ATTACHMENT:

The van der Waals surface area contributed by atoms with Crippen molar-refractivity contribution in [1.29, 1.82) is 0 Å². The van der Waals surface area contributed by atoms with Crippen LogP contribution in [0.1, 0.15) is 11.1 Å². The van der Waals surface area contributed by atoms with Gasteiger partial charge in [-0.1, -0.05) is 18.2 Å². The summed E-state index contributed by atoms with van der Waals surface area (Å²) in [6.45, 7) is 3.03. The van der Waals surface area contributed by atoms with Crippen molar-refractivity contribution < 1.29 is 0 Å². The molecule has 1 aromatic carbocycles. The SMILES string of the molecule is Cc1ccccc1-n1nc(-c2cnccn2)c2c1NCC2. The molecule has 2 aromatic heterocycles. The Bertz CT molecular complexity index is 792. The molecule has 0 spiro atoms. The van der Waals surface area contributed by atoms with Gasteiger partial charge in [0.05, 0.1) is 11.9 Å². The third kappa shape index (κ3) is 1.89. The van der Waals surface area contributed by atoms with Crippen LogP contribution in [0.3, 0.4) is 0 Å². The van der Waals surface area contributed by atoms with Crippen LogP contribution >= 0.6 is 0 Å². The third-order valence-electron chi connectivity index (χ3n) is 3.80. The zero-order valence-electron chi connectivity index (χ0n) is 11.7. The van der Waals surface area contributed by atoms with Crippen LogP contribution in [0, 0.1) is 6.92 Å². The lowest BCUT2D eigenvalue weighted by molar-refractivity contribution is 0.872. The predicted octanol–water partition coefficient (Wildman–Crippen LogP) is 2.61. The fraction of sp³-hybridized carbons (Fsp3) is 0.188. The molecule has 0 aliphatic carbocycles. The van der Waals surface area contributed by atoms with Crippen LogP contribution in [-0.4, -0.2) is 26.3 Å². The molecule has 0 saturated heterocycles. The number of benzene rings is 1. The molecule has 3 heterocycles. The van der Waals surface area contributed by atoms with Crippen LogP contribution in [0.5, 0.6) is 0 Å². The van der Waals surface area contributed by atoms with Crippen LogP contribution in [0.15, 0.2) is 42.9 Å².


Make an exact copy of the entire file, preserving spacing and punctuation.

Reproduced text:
The van der Waals surface area contributed by atoms with Crippen molar-refractivity contribution in [1.29, 1.82) is 0 Å². The van der Waals surface area contributed by atoms with Crippen LogP contribution in [0.1, 0.15) is 11.1 Å². The van der Waals surface area contributed by atoms with Gasteiger partial charge in [-0.1, -0.05) is 18.2 Å². The summed E-state index contributed by atoms with van der Waals surface area (Å²) in [6.45, 7) is 3.03. The van der Waals surface area contributed by atoms with Crippen molar-refractivity contribution < 1.29 is 0 Å². The molecule has 1 aromatic carbocycles. The SMILES string of the molecule is Cc1ccccc1-n1nc(-c2cnccn2)c2c1NCC2. The molecule has 2 aromatic heterocycles. The Bertz CT molecular complexity index is 792. The molecule has 0 spiro atoms. The van der Waals surface area contributed by atoms with Gasteiger partial charge in [0.05, 0.1) is 11.9 Å². The third kappa shape index (κ3) is 1.89. The van der Waals surface area contributed by atoms with Crippen LogP contribution in [0.3, 0.4) is 0 Å². The van der Waals surface area contributed by atoms with Crippen LogP contribution >= 0.6 is 0 Å². The third-order valence-electron chi connectivity index (χ3n) is 3.80. The zero-order valence-electron chi connectivity index (χ0n) is 11.7. The van der Waals surface area contributed by atoms with Crippen LogP contribution in [0, 0.1) is 6.92 Å². The lowest BCUT2D eigenvalue weighted by molar-refractivity contribution is 0.872. The predicted octanol–water partition coefficient (Wildman–Crippen LogP) is 2.61. The fraction of sp³-hybridized carbons (Fsp3) is 0.188. The molecule has 0 aliphatic carbocycles. The van der Waals surface area contributed by atoms with Crippen LogP contribution in [-0.4, -0.2) is 26.3 Å². The molecule has 0 saturated heterocycles. The number of benzene rings is 1. The molecule has 3 heterocycles. The van der Waals surface area contributed by atoms with Crippen LogP contribution in [0.5, 0.6) is 0 Å². The van der Waals surface area contributed by atoms with Crippen LogP contribution in [0.15, 0.2) is 42.9 Å².